10 Things You Need to Know about the Sana’a Pentateuch

Yemen is a country that somehow feels further away than most. Located on the south-west part of the Arabian Peninsula, news about Yemen only seem to reach us when there is a tragedy.

But Yemen is so much more than the occasional news story from a far away land. Yemen is a country with an old civilization capable of wonderful art.

Book art.

One of the most famous books from Yemen is the so-called Sana’a Pentateuch. Sana’a is the capital city of Yemen and a Pentateuch consists of the first five books of the Torah, also known as the Five Books of Moses. In Christianity these books are known under the names of Genesis, Exodus, Leviticus, Numbers, and Deuteronomy.

The roots of the Jewish community of Yemen are clouded in history. According to one tradition, Jews arrived in what is now Yemen after the Queen of Sheba returned from her visit to King Solomon. Another tradition says they arrived after the destruction of the First Temple in Jerusalem in 587 B.C.E. Archaeologically, the first traces of a Jewish community have been dated to around 110 B.C.E.

Today, very little is left of the Jewish community of Yemen. Because of persecution and poverty, most of them have moved, either to the United States, the United Kingdom, or Israel. A group of fifty people remain in the country.

Even though this community with ancient roots no longer exists, some of the beautiful books that they produced have survived to our day, including the Sana’a Pentateuch.

Here are ten things you should know about the Sana’a Pentateuch.

1) The Sana’a Pentateuch was made in Sana’a, Yemen, in 1469. The Pentateuch is a codex, in other words what we call a book, unlike most other Judaic holy texts that are written on scrolls. The Pentateuch consists of 158 folios. The folios are 40 cm tall and 28 cm wide, or 15.74 inches by 11 inches.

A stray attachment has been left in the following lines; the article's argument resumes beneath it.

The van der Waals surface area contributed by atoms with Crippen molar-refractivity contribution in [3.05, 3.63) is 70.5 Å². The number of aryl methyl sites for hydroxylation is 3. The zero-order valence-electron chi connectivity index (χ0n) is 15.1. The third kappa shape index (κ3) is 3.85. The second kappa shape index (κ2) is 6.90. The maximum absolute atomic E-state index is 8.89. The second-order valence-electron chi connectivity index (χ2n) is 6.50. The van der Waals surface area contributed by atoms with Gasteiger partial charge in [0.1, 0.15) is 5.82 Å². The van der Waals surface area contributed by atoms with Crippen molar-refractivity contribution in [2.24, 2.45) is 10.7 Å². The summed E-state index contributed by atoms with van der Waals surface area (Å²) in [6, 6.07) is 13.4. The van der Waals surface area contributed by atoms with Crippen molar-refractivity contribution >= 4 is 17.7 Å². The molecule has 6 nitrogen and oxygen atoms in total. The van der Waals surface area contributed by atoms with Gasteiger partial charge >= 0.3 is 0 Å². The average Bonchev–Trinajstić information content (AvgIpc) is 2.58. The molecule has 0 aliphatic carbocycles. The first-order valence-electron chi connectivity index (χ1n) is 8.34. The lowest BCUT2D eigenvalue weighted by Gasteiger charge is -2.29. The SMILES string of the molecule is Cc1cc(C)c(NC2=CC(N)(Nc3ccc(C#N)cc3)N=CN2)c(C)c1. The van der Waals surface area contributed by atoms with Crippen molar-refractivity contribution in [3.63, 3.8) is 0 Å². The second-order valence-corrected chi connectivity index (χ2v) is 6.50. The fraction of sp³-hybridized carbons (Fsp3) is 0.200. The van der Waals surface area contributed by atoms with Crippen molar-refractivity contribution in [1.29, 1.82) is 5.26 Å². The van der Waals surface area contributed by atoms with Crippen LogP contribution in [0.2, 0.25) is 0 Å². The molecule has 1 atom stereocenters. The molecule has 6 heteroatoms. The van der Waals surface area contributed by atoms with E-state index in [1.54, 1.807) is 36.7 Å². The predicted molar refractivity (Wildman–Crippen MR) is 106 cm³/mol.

Dark ink on orange-tinged paper, typical for Yemenite Hebrew manuscripts from the Middle Ages (Sana’a Pentateuch, British Library, Oriental 2348 f. 15v).

2) The Sana’a Pentateuch is written on paper. The paper used has an orange tinge, which is typical for Yemenite Hebrew manuscripts from the Middle Ages.

3) The Sana’a Pentateuch is written in Hebrew, using the type of square script that developed in Yemen. The ink is very dark, this too typical for Yemenite Hebrew manuscripts from the Middle Ages.

4) The Sana’a Pentateuch was made by a scribe named Benaiah ben Saadia ben Zekhariah ben Marga (d. 1490). Even though Benaiah doesn’t identify himself in the manuscript, his style is so distinctive that the writing and the decorations of the Sana’a Pentateuch match other manuscripts where he has added his name.

5) The Sana’a Pentateuch was commissioned by a man named Abraham ben Yosef al-Israili. Abraham is a known patron of several surviving manuscripts, and he hired Benaiah to work on several of them.

Parallel lines displaying a blend of Judaic and Islamic influences (Sana’a Pentateuch, British Library, Oriental 2348 f. 152v).

6) The Sana’a Pentateuch is famous for its beautiful decorations using micrography. Micrography is a Jewish art form where text in Hebrew or Aramaic is written as outlines of images. Micrography developed in Egypt and Palestine in the seventh and eighth centuries C.E. as a way of circumventing the rule not to include images in the holy texts of Judaism.

7) Yemenite micrography reached its peak in the fifteenth century. It tends to favor simple geometric parallel lines and recurring motifs.

8)  The Sana’a Pentateuch is famous for its recurring patterns where Jewish elements blend with Islamic influences, probably inspired by trends in contemporary Yemenite crafts.

9) The Sana’a Pentateuch is also famous for its lavish carpet pages and for its intricate micrographical representations of fish swimming in the sea.

Carpet page with micrography. The outlines of the fish and scales consist of lines taken from the Book of Psalms (Sana’a Pentateuch, British Library, Oriental 2348 ff. 38v–39).

10) It can be found at the British Library. The British Library bought the manuscript on May 28, 1881 from Mr. Nic Mavrocordato.

If you would like to flip through the pages of the Sana’a Pentateuch, the manuscript has been digitized in its entirety and can be viewed here.

If you would like to know more about beautiful Jewish manuscripts from the Middle ages, click here for ten things you need to know about the Golden Haggadah.

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